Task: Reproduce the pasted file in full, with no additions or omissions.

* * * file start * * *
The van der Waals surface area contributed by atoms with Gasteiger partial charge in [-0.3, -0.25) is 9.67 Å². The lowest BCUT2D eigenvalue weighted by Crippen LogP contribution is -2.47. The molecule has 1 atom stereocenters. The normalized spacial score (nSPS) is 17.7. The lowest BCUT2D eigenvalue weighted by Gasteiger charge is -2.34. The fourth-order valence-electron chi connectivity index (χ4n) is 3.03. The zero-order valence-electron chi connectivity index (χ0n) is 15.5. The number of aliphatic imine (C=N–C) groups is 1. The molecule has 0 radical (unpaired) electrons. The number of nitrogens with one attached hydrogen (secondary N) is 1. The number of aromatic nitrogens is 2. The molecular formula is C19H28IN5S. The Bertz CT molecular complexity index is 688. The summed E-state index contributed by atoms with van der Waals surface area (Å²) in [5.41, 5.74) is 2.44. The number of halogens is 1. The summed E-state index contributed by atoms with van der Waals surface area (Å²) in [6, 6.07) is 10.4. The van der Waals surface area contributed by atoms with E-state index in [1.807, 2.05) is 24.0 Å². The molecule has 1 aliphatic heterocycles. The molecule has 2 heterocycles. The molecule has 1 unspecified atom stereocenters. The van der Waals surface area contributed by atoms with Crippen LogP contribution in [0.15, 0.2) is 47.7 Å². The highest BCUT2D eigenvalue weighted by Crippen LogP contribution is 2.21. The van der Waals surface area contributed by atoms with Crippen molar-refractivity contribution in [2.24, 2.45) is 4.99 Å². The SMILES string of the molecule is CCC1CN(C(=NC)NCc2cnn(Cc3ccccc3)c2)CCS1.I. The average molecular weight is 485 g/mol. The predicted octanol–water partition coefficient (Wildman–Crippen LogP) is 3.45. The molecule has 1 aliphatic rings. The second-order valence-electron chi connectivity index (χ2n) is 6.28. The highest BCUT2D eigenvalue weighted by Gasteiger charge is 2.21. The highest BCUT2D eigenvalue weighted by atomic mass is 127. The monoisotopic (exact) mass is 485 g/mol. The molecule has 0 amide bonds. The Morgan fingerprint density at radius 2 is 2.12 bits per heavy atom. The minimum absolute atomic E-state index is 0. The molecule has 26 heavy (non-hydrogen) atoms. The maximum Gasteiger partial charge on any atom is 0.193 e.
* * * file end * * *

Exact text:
The van der Waals surface area contributed by atoms with Gasteiger partial charge in [-0.3, -0.25) is 9.67 Å². The lowest BCUT2D eigenvalue weighted by Crippen LogP contribution is -2.47. The molecule has 1 atom stereocenters. The normalized spacial score (nSPS) is 17.7. The lowest BCUT2D eigenvalue weighted by Gasteiger charge is -2.34. The fourth-order valence-electron chi connectivity index (χ4n) is 3.03. The zero-order valence-electron chi connectivity index (χ0n) is 15.5. The number of aliphatic imine (C=N–C) groups is 1. The molecule has 0 radical (unpaired) electrons. The number of nitrogens with one attached hydrogen (secondary N) is 1. The number of aromatic nitrogens is 2. The molecular formula is C19H28IN5S. The Bertz CT molecular complexity index is 688. The summed E-state index contributed by atoms with van der Waals surface area (Å²) in [5.41, 5.74) is 2.44. The number of halogens is 1. The summed E-state index contributed by atoms with van der Waals surface area (Å²) in [6, 6.07) is 10.4. The van der Waals surface area contributed by atoms with E-state index in [1.807, 2.05) is 24.0 Å². The molecule has 1 aliphatic heterocycles. The molecule has 2 heterocycles. The molecule has 1 unspecified atom stereocenters. The van der Waals surface area contributed by atoms with Crippen LogP contribution in [0.15, 0.2) is 47.7 Å². The highest BCUT2D eigenvalue weighted by Crippen LogP contribution is 2.21. The van der Waals surface area contributed by atoms with Crippen molar-refractivity contribution in [2.24, 2.45) is 4.99 Å². The SMILES string of the molecule is CCC1CN(C(=NC)NCc2cnn(Cc3ccccc3)c2)CCS1.I. The average molecular weight is 485 g/mol. The predicted octanol–water partition coefficient (Wildman–Crippen LogP) is 3.45. The molecule has 1 aliphatic rings. The second-order valence-electron chi connectivity index (χ2n) is 6.28. The highest BCUT2D eigenvalue weighted by Gasteiger charge is 2.21. The highest BCUT2D eigenvalue weighted by atomic mass is 127. The monoisotopic (exact) mass is 485 g/mol. The molecule has 0 amide bonds. The Morgan fingerprint density at radius 2 is 2.12 bits per heavy atom. The minimum absolute atomic E-state index is 0. The molecule has 26 heavy (non-hydrogen) atoms. The maximum Gasteiger partial charge on any atom is 0.193 e.